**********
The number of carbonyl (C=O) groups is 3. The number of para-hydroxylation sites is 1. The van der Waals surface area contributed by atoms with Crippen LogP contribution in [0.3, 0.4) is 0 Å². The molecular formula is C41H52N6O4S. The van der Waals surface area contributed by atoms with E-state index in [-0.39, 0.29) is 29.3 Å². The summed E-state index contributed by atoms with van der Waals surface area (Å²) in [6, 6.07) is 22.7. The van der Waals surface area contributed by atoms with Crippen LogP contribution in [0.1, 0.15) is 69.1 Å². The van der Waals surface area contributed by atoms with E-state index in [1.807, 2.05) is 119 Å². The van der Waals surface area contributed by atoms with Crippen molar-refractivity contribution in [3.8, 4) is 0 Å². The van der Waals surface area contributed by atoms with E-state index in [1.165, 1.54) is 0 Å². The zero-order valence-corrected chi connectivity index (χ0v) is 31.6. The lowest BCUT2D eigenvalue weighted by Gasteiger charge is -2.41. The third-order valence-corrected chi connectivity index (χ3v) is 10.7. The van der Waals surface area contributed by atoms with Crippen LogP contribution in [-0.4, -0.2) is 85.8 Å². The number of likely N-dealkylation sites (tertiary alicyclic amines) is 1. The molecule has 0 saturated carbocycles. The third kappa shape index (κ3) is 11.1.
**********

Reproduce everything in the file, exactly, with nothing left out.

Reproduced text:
The number of carbonyl (C=O) groups is 3. The number of para-hydroxylation sites is 1. The van der Waals surface area contributed by atoms with Crippen LogP contribution in [0.3, 0.4) is 0 Å². The molecular formula is C41H52N6O4S. The van der Waals surface area contributed by atoms with E-state index in [-0.39, 0.29) is 29.3 Å². The summed E-state index contributed by atoms with van der Waals surface area (Å²) in [6, 6.07) is 22.7. The van der Waals surface area contributed by atoms with Crippen LogP contribution in [0.1, 0.15) is 69.1 Å². The van der Waals surface area contributed by atoms with E-state index in [1.807, 2.05) is 119 Å². The van der Waals surface area contributed by atoms with Crippen molar-refractivity contribution in [3.8, 4) is 0 Å². The van der Waals surface area contributed by atoms with E-state index in [1.165, 1.54) is 0 Å². The zero-order valence-corrected chi connectivity index (χ0v) is 31.6. The lowest BCUT2D eigenvalue weighted by Gasteiger charge is -2.41. The third-order valence-corrected chi connectivity index (χ3v) is 10.7. The van der Waals surface area contributed by atoms with Crippen LogP contribution in [-0.4, -0.2) is 85.8 Å². The number of likely N-dealkylation sites (tertiary alicyclic amines) is 1. The molecule has 0 saturated carbocycles. The third kappa shape index (κ3) is 11.1.